As the new year begins, and communities take stock of last year’s successes, it’s becoming clear that the Miami and Miami-Dade agencies that tackle the homeless problem are making significant strides.
Among the leaders in the fight is the Chapman Partnership, which just celebrated its 20th anniversary. Yes, it’s taken two decades just to get a handle on this prickly issue. Solving it altogether might take another 20.
“We’re working toward ending our job,” Carlos R. Fernandez-Guzman, Chapman Partnership chairman of the Board of Trustees, told the Editorial Board on Wednesday.
The number of homeless on our streets has dropped from about 8,000 at its height in the 1990s to the current numbers of between 800 and 1,000.
Much of the heavy lifting has come from the Chapman Partnership, founded by late Miami Herald president, CEO and corporate and civic leader Alvah Chapman Jr. Mr. Chapman was a hard-driving, get-it-done community champion.
When Miami-Dade was leveled by Hurricane Andrew in 1992, Mr. Chapman, with the Miami Herald as his clarion, launched the We Will Rebuild campaign. We rebuilt.
When homelessness, mainly in downtown Miami, became rampant, Mr. Chapman again stepped up and founded the partnership. He died in 2008, but his legacy lives on in the work of the homeless agency, which along with Camillus House is one of the two major entities offering shelter to the homeless every night.
Since 1995, the nonprofit has served exactly 103,401 homeless, as of Wednesday afternoon. “That number will likely go up tonight,” Partnership CEO H. Daniel Vincent proudly told the Board.
Thousands of Cuban exiles now stranded in Central America and headed our way may cause a new sharp jump in the numbers, but the agency says the county and the Homeless Trust, which funds 60 percent of the Chapman Partnership’s $14.3 million annual budget, are monitoring the latest exodus.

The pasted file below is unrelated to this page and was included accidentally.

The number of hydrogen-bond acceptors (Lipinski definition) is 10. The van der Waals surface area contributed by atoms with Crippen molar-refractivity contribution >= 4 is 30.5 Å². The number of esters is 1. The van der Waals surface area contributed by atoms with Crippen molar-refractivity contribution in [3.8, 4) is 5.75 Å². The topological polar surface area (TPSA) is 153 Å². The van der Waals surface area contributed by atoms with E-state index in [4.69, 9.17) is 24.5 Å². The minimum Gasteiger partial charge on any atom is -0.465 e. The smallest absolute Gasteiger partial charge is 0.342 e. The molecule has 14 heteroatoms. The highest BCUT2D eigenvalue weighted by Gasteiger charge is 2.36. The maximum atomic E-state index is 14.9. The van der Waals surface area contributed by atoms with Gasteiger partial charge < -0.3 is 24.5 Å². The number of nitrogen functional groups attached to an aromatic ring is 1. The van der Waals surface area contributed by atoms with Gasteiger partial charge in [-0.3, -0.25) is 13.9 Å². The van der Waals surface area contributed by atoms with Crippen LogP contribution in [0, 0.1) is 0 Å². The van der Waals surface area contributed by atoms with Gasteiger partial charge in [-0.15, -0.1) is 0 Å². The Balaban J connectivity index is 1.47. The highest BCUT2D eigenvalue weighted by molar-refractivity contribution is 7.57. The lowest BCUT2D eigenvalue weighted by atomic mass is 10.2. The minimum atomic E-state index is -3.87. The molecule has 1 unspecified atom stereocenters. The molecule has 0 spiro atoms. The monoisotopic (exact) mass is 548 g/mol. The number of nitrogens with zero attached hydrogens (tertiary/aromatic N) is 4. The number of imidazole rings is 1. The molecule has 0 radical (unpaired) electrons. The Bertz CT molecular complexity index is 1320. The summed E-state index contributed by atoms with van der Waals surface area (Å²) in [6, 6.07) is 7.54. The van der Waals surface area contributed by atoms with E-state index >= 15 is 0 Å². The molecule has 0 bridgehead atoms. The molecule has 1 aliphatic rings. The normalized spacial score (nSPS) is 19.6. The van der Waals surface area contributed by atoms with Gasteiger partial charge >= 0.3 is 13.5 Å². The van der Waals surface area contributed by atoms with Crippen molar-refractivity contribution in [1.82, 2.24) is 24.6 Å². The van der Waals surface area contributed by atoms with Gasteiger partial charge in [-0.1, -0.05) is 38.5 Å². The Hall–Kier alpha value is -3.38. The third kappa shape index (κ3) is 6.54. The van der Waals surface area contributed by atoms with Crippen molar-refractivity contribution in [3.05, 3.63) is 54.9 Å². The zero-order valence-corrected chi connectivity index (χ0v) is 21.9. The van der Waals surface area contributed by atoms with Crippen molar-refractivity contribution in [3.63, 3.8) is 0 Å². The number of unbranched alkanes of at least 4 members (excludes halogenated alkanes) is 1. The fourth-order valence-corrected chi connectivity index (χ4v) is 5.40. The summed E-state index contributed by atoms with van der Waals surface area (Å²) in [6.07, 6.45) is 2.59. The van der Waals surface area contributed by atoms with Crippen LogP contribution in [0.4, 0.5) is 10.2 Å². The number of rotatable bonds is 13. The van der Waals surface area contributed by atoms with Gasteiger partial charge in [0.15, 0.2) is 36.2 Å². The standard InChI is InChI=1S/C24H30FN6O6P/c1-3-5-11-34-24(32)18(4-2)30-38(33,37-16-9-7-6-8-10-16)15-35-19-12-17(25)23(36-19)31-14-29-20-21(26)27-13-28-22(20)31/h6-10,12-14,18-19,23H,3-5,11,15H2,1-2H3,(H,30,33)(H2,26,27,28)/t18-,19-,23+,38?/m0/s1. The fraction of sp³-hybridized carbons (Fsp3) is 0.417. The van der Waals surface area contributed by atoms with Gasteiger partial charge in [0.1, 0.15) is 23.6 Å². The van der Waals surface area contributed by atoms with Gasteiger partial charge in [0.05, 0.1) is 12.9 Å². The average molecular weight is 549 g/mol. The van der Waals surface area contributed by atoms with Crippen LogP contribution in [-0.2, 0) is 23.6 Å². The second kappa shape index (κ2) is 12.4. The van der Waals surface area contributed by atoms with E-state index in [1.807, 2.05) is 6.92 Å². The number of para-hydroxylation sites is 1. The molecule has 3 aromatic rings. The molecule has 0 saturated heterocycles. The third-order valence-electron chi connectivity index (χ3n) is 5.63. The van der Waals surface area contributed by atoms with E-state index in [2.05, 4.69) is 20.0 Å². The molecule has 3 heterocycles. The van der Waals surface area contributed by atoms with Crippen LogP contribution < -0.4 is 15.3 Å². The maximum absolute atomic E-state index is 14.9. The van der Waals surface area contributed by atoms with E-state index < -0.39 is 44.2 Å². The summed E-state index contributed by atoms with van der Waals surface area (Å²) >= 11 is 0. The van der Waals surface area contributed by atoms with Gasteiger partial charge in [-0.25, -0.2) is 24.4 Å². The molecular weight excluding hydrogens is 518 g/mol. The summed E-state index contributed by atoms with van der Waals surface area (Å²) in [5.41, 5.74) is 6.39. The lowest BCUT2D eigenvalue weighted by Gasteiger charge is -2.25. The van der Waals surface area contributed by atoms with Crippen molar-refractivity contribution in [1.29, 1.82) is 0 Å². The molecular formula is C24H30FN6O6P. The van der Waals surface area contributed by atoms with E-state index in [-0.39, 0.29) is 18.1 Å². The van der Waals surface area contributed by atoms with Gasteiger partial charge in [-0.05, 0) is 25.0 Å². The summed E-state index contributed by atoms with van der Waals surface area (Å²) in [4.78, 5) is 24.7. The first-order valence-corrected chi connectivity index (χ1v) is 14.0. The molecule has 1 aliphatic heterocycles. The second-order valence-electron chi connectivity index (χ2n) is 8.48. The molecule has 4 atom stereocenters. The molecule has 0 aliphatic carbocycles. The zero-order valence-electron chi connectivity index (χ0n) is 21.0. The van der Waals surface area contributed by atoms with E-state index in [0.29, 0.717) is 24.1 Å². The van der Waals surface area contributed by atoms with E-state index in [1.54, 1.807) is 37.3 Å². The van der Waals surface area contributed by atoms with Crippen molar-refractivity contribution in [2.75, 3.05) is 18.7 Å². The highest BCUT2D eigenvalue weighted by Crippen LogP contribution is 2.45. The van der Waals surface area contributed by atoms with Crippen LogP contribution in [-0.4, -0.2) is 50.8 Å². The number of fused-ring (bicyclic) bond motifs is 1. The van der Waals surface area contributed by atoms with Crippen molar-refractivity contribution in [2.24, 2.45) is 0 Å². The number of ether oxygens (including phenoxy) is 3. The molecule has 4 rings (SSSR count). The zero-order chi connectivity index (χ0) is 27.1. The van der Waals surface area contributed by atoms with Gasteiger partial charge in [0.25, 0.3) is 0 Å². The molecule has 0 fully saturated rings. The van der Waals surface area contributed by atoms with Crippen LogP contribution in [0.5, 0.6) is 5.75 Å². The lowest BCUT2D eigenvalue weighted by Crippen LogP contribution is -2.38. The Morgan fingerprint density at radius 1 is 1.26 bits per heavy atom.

On a daily basis, the agency serves the homeless by providing housing, services for children and job placement; substance abuse help, job training and even dental work.
With a 64 percent success rate, the organization has placed many homeless in permanent residences or transitional housing — four times the national average. That’s an impressive record. Many are family with children. On any given day, there are more than 250 children living at a Chapman Partnership facility and attending public schools.
The organization believes the key to solving homelessness lies in empowering people with ways to become self-sufficient and contributing members of society through stable jobs and affordable housing. In 2016, finding the homeless good jobs — jobs that will provide a decent living wage — and also affordable housing in a now booming Miami real estate market are some of the objectives they will focus on.
Mr. Fernandez-Guzman also praises the community’s generosity for helping fund the agency and its work
“Miami’s philanthropic capacity is absolutely outstanding; its willingness to help and to reach out is beyond anything I’ve ever seen,” he said.
So happy 20th anniversary to the Chapman Partnership, and kudos to Miami-Dade givers. Let’s salute them and hope they continue their generous ways through the coming year.
Correction: An editorial on Tuesday incorrectly identified the director of the Florida Department of Corrections. She is Julie Jones. Also, the Office of Program Policy Analysis and Government Accountability says a hired private contractor conducted the prison study.